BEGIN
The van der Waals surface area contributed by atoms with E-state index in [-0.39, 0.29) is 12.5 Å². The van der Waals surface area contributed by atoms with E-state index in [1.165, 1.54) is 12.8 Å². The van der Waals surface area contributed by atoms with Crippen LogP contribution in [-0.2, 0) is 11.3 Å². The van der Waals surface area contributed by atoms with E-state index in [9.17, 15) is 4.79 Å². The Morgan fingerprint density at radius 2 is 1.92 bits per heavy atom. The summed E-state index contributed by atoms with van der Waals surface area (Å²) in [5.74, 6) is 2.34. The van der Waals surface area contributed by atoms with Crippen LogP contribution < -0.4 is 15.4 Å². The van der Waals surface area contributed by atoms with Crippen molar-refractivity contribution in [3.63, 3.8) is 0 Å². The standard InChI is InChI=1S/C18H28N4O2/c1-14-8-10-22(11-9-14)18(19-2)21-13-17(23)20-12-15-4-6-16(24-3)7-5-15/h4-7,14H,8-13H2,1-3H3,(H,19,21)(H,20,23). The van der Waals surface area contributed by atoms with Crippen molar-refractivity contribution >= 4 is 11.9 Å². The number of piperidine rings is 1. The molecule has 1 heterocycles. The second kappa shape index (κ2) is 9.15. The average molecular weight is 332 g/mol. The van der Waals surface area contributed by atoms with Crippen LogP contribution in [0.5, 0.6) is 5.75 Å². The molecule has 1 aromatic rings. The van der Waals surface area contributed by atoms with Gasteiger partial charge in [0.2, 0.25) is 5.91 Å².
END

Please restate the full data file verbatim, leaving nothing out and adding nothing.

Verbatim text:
The van der Waals surface area contributed by atoms with E-state index in [-0.39, 0.29) is 12.5 Å². The van der Waals surface area contributed by atoms with E-state index in [1.165, 1.54) is 12.8 Å². The van der Waals surface area contributed by atoms with Crippen LogP contribution in [-0.2, 0) is 11.3 Å². The van der Waals surface area contributed by atoms with E-state index in [9.17, 15) is 4.79 Å². The Morgan fingerprint density at radius 2 is 1.92 bits per heavy atom. The summed E-state index contributed by atoms with van der Waals surface area (Å²) in [5.74, 6) is 2.34. The van der Waals surface area contributed by atoms with Crippen LogP contribution < -0.4 is 15.4 Å². The van der Waals surface area contributed by atoms with Crippen molar-refractivity contribution in [3.63, 3.8) is 0 Å². The standard InChI is InChI=1S/C18H28N4O2/c1-14-8-10-22(11-9-14)18(19-2)21-13-17(23)20-12-15-4-6-16(24-3)7-5-15/h4-7,14H,8-13H2,1-3H3,(H,19,21)(H,20,23). The van der Waals surface area contributed by atoms with Crippen molar-refractivity contribution >= 4 is 11.9 Å². The number of piperidine rings is 1. The molecule has 1 heterocycles. The second kappa shape index (κ2) is 9.15. The average molecular weight is 332 g/mol. The van der Waals surface area contributed by atoms with Crippen LogP contribution in [0.5, 0.6) is 5.75 Å². The molecule has 1 aromatic rings. The van der Waals surface area contributed by atoms with Gasteiger partial charge in [0.2, 0.25) is 5.91 Å².